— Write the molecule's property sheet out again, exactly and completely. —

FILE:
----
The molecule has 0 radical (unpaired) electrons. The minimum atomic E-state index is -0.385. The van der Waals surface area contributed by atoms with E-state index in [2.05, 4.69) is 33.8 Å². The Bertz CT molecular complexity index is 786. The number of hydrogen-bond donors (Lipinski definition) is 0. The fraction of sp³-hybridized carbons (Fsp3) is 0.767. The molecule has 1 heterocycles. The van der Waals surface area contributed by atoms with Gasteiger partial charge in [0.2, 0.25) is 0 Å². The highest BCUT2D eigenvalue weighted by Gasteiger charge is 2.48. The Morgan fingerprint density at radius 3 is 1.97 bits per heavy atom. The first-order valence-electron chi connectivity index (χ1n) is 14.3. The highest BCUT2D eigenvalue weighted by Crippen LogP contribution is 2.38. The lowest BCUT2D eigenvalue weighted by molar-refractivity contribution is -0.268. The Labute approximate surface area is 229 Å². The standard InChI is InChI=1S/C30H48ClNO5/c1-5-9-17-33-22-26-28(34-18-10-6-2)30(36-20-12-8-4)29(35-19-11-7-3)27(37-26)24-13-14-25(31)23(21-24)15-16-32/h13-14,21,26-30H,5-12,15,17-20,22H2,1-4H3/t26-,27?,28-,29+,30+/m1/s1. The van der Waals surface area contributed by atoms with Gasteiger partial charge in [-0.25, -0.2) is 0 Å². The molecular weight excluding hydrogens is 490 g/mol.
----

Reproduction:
The molecule has 0 radical (unpaired) electrons. The minimum atomic E-state index is -0.385. The van der Waals surface area contributed by atoms with E-state index in [2.05, 4.69) is 33.8 Å². The Bertz CT molecular complexity index is 786. The number of hydrogen-bond donors (Lipinski definition) is 0. The fraction of sp³-hybridized carbons (Fsp3) is 0.767. The molecule has 1 heterocycles. The van der Waals surface area contributed by atoms with Gasteiger partial charge in [0.2, 0.25) is 0 Å². The highest BCUT2D eigenvalue weighted by Gasteiger charge is 2.48. The Morgan fingerprint density at radius 3 is 1.97 bits per heavy atom. The first-order valence-electron chi connectivity index (χ1n) is 14.3. The highest BCUT2D eigenvalue weighted by Crippen LogP contribution is 2.38. The lowest BCUT2D eigenvalue weighted by molar-refractivity contribution is -0.268. The Labute approximate surface area is 229 Å². The standard InChI is InChI=1S/C30H48ClNO5/c1-5-9-17-33-22-26-28(34-18-10-6-2)30(36-20-12-8-4)29(35-19-11-7-3)27(37-26)24-13-14-25(31)23(21-24)15-16-32/h13-14,21,26-30H,5-12,15,17-20,22H2,1-4H3/t26-,27?,28-,29+,30+/m1/s1. The van der Waals surface area contributed by atoms with Gasteiger partial charge in [-0.25, -0.2) is 0 Å². The molecular weight excluding hydrogens is 490 g/mol.